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Saints 2018 Year in Review: Keith Kirkwood

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The Saints will need more out of the young wide receiver next year.

New Orleans Saints v Dallas Cowboys Photo by Richard Rodriguez/Getty Images

When Ted Ginn Jr was placed on injured reserve early in the 2018 season, the New Orleans Saints struggled to find another capable pass-catcher to step up along side star wide receiver Michael Thomas. The Saints tried Dez Bryant, but he was injured before his first game. The Saints signed Brandon Marshall, but he was cut. Eventually, the Saints were forced to ask UDFA Keith Kirkwood to contribute, and Kirkwood was a competent replacement at times during the year.

Kirkwood had impressed at times during training camp, and there were many in the Who Dat Nation who were excited to see what the young receiver could bring to the New Orleans offense.

Kirkwood moved up to the active roster in Week 8, and he stayed with the team through the team’s final eight games, starting one. All in all, Kirkwood finished the year with 13 receptions on 21 targets for 209 yards and two touchdowns. He added another touchdown in the divisional round win over the Philadelphia Eagles.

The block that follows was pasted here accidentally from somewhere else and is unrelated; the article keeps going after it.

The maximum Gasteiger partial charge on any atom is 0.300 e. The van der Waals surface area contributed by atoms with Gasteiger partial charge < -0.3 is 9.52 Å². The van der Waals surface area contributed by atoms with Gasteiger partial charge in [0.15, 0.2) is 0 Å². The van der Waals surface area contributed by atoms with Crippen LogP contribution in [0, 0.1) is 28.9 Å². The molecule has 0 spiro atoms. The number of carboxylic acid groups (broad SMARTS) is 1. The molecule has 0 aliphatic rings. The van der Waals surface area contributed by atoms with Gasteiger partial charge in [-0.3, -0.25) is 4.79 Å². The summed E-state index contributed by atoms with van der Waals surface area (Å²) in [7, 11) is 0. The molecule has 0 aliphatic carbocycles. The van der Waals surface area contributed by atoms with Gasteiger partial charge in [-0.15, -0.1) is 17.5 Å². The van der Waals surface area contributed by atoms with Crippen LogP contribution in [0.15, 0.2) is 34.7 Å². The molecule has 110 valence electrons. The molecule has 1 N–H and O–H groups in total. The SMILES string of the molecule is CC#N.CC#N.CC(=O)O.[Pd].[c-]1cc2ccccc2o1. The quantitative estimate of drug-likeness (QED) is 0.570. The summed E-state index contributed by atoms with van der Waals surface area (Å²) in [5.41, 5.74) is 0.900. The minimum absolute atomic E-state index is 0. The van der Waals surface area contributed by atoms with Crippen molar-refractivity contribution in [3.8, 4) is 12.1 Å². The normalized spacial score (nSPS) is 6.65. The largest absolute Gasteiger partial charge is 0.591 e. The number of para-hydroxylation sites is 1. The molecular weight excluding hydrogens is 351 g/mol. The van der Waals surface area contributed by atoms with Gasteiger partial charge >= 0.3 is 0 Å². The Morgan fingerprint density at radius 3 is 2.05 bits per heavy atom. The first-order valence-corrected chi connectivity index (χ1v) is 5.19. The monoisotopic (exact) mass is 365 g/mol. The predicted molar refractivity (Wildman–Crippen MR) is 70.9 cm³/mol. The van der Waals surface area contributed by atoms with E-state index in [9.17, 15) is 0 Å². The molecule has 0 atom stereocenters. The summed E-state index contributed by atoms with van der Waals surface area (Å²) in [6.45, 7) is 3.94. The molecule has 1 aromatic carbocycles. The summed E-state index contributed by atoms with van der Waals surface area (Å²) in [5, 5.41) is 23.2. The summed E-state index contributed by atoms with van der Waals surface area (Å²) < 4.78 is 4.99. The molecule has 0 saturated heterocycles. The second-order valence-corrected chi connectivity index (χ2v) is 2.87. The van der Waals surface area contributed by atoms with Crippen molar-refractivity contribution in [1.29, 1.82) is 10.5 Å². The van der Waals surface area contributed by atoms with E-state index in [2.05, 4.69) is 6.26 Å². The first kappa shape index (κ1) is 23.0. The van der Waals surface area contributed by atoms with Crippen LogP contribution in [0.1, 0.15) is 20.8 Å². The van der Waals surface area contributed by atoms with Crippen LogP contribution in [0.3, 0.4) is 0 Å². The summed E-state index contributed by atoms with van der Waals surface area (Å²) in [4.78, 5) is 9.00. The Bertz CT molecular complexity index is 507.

Keith Kirkwood - At a Glance

  • Approximate Value: 2 (rookie season)
  • Overall Grade: 64.1
  • Receiving Grade: 65.2
  • Total Snaps: 225 on offense and 43 on special teams
Divisional Round - Philadelphia Eagles v New Orleans Saints Photo by Sean Gardner/Getty Images

Activated to the main roster November 10th, Kirkwood immediately had his presence felt in the November 11th matchup against the Cincinnati Bengals.

His first career touchdown came just a few weeks later on Thanksgiving Day as a dagger against the rival Atlanta Falcons.

With Kirkwood able to show flashes like this as a rookie in 2018, it’s likely that even if the Saints address the wide receiver position in the 2019 offseason, Kirkwood remains a member of the wide receiver corps for the foreseeable future.

Here’s to hoping he can continue to make strides as an NFL-level wide receiver. Training camp and practice is one thing. We just have to see it translate to production on the field more consistently.